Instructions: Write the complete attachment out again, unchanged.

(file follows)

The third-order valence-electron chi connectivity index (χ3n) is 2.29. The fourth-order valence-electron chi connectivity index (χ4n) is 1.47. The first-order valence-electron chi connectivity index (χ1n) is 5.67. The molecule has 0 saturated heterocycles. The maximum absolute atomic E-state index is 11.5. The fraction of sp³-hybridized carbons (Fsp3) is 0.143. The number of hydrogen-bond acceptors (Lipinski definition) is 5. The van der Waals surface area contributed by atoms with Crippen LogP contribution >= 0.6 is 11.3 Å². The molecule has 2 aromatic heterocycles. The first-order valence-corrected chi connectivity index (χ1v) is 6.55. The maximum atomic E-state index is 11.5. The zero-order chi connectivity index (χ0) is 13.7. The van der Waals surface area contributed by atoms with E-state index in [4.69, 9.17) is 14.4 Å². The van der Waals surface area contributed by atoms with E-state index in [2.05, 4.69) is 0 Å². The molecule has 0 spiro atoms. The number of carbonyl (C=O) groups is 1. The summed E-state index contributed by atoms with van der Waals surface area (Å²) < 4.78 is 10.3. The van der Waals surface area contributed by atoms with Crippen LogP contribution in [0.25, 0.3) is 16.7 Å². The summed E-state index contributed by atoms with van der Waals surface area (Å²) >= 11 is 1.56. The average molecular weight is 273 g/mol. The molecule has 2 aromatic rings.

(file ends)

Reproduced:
The third-order valence-electron chi connectivity index (χ3n) is 2.29. The fourth-order valence-electron chi connectivity index (χ4n) is 1.47. The first-order valence-electron chi connectivity index (χ1n) is 5.67. The molecule has 0 saturated heterocycles. The maximum absolute atomic E-state index is 11.5. The fraction of sp³-hybridized carbons (Fsp3) is 0.143. The number of hydrogen-bond acceptors (Lipinski definition) is 5. The van der Waals surface area contributed by atoms with Crippen LogP contribution >= 0.6 is 11.3 Å². The molecule has 2 aromatic heterocycles. The first-order valence-corrected chi connectivity index (χ1v) is 6.55. The maximum atomic E-state index is 11.5. The zero-order chi connectivity index (χ0) is 13.7. The van der Waals surface area contributed by atoms with E-state index in [4.69, 9.17) is 14.4 Å². The van der Waals surface area contributed by atoms with E-state index in [2.05, 4.69) is 0 Å². The molecule has 0 spiro atoms. The number of carbonyl (C=O) groups is 1. The summed E-state index contributed by atoms with van der Waals surface area (Å²) < 4.78 is 10.3. The van der Waals surface area contributed by atoms with Crippen LogP contribution in [0.25, 0.3) is 16.7 Å². The summed E-state index contributed by atoms with van der Waals surface area (Å²) >= 11 is 1.56. The average molecular weight is 273 g/mol. The molecule has 2 aromatic rings.